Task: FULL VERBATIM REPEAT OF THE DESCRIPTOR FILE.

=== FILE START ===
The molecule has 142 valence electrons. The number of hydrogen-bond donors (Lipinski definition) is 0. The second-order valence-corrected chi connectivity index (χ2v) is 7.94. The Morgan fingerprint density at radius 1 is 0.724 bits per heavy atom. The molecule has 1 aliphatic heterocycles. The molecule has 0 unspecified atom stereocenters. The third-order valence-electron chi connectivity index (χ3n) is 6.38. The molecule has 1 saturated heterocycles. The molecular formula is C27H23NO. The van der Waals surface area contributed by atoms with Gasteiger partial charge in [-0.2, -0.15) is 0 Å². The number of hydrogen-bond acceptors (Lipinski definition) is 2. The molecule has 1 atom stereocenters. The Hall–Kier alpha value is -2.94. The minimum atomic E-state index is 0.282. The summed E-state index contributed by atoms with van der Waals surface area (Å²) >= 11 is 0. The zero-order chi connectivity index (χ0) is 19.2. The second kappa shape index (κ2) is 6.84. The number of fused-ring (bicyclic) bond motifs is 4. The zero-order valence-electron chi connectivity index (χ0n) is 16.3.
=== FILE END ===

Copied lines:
The molecule has 142 valence electrons. The number of hydrogen-bond donors (Lipinski definition) is 0. The second-order valence-corrected chi connectivity index (χ2v) is 7.94. The Morgan fingerprint density at radius 1 is 0.724 bits per heavy atom. The molecule has 1 aliphatic heterocycles. The molecule has 0 unspecified atom stereocenters. The third-order valence-electron chi connectivity index (χ3n) is 6.38. The molecule has 1 saturated heterocycles. The molecular formula is C27H23NO. The van der Waals surface area contributed by atoms with Gasteiger partial charge in [-0.2, -0.15) is 0 Å². The number of hydrogen-bond acceptors (Lipinski definition) is 2. The molecule has 1 atom stereocenters. The Hall–Kier alpha value is -2.94. The minimum atomic E-state index is 0.282. The summed E-state index contributed by atoms with van der Waals surface area (Å²) >= 11 is 0. The zero-order chi connectivity index (χ0) is 19.2. The second kappa shape index (κ2) is 6.84. The number of fused-ring (bicyclic) bond motifs is 4. The zero-order valence-electron chi connectivity index (χ0n) is 16.3.